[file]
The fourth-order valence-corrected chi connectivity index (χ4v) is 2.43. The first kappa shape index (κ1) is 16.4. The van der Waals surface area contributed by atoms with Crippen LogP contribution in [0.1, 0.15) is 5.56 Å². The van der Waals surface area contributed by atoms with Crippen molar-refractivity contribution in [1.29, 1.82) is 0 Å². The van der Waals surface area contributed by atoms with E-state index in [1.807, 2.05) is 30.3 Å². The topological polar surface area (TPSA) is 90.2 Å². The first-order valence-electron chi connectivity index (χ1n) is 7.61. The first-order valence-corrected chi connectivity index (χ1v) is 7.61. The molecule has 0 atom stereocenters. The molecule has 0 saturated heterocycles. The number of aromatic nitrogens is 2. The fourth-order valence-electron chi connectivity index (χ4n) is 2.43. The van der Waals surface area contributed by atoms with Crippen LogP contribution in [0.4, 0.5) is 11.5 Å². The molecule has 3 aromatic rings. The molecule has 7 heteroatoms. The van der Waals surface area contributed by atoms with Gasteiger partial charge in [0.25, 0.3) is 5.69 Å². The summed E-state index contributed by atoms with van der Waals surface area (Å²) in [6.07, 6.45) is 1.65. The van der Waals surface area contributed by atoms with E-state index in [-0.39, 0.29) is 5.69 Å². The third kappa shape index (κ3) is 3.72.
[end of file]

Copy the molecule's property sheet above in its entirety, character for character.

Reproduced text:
The fourth-order valence-corrected chi connectivity index (χ4v) is 2.43. The first kappa shape index (κ1) is 16.4. The van der Waals surface area contributed by atoms with Crippen LogP contribution in [0.1, 0.15) is 5.56 Å². The van der Waals surface area contributed by atoms with Crippen molar-refractivity contribution in [1.29, 1.82) is 0 Å². The van der Waals surface area contributed by atoms with E-state index in [1.807, 2.05) is 30.3 Å². The topological polar surface area (TPSA) is 90.2 Å². The first-order valence-electron chi connectivity index (χ1n) is 7.61. The first-order valence-corrected chi connectivity index (χ1v) is 7.61. The molecule has 0 atom stereocenters. The molecule has 0 saturated heterocycles. The number of aromatic nitrogens is 2. The fourth-order valence-electron chi connectivity index (χ4n) is 2.43. The van der Waals surface area contributed by atoms with Crippen LogP contribution in [0.4, 0.5) is 11.5 Å². The molecule has 3 aromatic rings. The molecule has 7 heteroatoms. The van der Waals surface area contributed by atoms with Gasteiger partial charge in [0.25, 0.3) is 5.69 Å². The summed E-state index contributed by atoms with van der Waals surface area (Å²) in [6.07, 6.45) is 1.65. The van der Waals surface area contributed by atoms with E-state index in [-0.39, 0.29) is 5.69 Å². The third kappa shape index (κ3) is 3.72.